Chicago Bears linebacker Lamarr Houston has learned you really only need three things in order to succeed:
1) The ability to believe in yourself even when others don’t.
2) The ability to adapt when circumstances change.
3) The willingness to work tirelessly when things get hard.
The first lesson came at him toward the end of his time at Thomas Doherty High School in Colorado Springs, Colorado, where he was a decorated running back and defensive end.
During his career there, Houston ran for more than 3,300 yards and scored 49 touchdowns on the offensive side of the ball. Defensively, he racked up more than 200 tackles. He played well enough to be named a four-star recruit and to earn a scholarship to the University of Texas.
Yet even in his hometown, doubters remained. “When I went to college, everybody from my hometown thought that would be the last stop for me,” Houston says. “But I was determined.”
As a Longhorn, Houston refused to think of himself as a longshot to make the NFL. He bought into a team strength coach’s philosophy of HAW—Hard Ass Work. The extra time in the weight room paid off. Houston started 33 of 50 games during his career at Texas, and he was ranked one of the top defensive tackles in the country.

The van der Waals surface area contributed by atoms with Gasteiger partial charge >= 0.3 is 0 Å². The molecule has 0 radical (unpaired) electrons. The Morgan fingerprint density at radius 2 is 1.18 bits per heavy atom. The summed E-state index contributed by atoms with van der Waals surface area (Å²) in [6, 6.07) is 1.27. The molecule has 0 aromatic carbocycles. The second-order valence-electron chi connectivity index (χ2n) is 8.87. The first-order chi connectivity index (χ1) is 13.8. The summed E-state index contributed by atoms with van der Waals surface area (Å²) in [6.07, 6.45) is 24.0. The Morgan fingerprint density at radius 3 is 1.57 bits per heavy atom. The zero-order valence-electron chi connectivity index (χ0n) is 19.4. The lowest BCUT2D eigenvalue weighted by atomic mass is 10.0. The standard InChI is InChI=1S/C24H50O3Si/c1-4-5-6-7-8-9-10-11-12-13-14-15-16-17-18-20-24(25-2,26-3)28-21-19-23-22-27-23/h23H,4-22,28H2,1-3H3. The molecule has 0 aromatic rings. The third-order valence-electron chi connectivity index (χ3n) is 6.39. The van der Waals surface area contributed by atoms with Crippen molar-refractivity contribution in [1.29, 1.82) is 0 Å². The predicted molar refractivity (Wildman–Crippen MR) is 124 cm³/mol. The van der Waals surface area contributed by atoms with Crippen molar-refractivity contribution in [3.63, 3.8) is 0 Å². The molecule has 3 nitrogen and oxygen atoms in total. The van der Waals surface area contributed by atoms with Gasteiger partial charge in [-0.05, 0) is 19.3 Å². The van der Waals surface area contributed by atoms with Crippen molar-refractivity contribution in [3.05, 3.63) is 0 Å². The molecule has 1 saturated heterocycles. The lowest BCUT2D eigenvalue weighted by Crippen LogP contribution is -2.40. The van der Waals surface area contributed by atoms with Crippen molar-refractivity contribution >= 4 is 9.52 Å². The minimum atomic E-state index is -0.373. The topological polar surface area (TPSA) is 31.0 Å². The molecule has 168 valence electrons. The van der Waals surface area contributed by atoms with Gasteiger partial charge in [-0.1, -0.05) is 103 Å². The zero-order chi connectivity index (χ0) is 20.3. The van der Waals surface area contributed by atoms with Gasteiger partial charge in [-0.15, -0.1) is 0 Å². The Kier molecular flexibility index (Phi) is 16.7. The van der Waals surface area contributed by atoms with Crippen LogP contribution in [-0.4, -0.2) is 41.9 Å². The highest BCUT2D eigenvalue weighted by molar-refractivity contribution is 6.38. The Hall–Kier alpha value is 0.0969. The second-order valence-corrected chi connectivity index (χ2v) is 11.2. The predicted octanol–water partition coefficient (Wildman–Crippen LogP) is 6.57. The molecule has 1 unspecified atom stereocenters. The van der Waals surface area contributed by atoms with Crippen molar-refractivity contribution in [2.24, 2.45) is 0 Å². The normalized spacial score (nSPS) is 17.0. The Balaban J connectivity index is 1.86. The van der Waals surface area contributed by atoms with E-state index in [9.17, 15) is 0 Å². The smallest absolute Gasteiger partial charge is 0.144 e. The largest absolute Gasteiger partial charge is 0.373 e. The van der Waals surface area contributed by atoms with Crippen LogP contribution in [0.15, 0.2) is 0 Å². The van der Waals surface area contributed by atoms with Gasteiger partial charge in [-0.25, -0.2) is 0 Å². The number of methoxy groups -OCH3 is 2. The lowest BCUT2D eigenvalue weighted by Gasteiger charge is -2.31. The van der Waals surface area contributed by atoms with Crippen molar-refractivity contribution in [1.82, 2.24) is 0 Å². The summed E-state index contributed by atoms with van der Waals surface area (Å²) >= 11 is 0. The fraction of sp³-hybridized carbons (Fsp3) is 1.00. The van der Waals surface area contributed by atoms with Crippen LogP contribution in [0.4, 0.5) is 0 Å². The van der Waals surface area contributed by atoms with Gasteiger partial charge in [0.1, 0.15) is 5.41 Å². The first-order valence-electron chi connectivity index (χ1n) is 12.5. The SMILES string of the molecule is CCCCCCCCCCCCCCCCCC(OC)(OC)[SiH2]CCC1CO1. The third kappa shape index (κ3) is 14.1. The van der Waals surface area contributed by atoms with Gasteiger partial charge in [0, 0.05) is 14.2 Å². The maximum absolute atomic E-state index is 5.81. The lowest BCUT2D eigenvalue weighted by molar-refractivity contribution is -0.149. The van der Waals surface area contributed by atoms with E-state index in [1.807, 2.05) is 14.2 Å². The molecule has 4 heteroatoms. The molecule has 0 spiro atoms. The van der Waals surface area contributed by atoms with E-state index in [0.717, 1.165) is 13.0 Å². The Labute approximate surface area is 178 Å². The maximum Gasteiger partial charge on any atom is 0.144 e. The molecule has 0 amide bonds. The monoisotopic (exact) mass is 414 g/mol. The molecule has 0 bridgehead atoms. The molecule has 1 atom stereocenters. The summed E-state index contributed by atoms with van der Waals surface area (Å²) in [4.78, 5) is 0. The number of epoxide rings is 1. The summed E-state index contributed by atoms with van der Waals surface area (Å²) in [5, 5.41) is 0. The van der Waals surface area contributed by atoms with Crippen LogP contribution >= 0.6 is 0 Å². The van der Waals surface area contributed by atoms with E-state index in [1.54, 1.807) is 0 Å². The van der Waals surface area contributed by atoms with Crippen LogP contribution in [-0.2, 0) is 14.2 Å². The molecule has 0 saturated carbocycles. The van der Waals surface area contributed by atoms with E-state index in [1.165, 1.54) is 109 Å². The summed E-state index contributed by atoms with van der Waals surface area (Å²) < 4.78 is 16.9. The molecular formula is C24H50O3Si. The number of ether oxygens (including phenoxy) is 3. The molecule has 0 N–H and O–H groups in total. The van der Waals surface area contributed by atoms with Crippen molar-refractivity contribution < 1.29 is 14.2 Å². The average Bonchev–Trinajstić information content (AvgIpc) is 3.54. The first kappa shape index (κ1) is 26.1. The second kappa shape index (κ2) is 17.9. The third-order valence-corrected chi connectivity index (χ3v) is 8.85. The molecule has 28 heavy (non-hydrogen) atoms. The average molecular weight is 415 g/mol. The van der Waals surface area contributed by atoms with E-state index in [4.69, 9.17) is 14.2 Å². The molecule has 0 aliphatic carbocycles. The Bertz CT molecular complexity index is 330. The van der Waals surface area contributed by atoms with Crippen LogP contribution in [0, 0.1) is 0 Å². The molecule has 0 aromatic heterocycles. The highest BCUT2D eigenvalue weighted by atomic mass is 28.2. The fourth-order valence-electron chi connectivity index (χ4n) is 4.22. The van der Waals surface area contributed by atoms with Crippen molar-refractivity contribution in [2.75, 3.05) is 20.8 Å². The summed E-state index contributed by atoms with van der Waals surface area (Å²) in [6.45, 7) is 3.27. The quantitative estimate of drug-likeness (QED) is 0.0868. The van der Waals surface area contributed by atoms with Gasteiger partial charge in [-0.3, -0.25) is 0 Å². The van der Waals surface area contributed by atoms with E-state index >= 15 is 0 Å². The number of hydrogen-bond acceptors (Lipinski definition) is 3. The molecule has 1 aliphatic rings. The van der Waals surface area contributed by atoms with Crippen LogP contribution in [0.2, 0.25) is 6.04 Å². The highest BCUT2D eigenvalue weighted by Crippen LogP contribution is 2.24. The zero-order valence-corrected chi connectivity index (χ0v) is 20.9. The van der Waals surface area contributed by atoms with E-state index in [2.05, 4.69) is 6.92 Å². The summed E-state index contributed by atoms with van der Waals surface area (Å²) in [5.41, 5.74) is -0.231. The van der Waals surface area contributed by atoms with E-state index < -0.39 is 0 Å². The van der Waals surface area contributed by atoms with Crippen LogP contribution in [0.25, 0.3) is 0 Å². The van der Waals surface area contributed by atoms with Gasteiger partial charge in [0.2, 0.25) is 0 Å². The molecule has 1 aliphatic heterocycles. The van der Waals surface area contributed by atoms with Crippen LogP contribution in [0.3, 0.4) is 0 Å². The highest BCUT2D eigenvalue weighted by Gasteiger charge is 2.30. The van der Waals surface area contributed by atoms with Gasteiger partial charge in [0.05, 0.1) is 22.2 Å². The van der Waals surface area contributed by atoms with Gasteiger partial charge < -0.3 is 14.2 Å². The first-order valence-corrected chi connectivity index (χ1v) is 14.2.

The Oakland Raiders selected Houston in the second round of the 2010 NFL Draft. That’s when his ability to adapt got put to the test. After playing as a defensive tackle for so many years at Texas, Houston was asked by the Raiders to start at left defensive end.
After signing with Chicago in 2014, Houston switched positions yet again. Today he plays outside linebacker for the Bears.
Houston had to lose weight to make the move. He has shed more than 31 pounds since college, slimming down from 305 to 274 pounds today.
Since turning pro, Houston has stuck to his HAW approach in the gym. He works with trainer Travelle Gaines, who prescribes tough workouts that challenge his strength and explosiveness. Then, the Bear defender takes them a step further by wearing a Training Mask throughout the session. The thick black mask covers his nose and mouth, mimicking elevation training by restricting his air intake and forcing him to work harder on every breath.
Last season, his sixth as a pro, Houston’s weight room efforts and dietary discipline paid off in a big way. It was his best so far, as he amassed eight sacks in Vic Fangio’s 3-4 defense.
Through it all, Houston says his doubters are a big reason why he’s been able to achieve success. He says, “Every time somebody told me I couldn’t do it, it’s been the key to me progressing forward.”
Follow the inspiring stories of other pro and high school athletes proving their doubters wrong at #SayICant.
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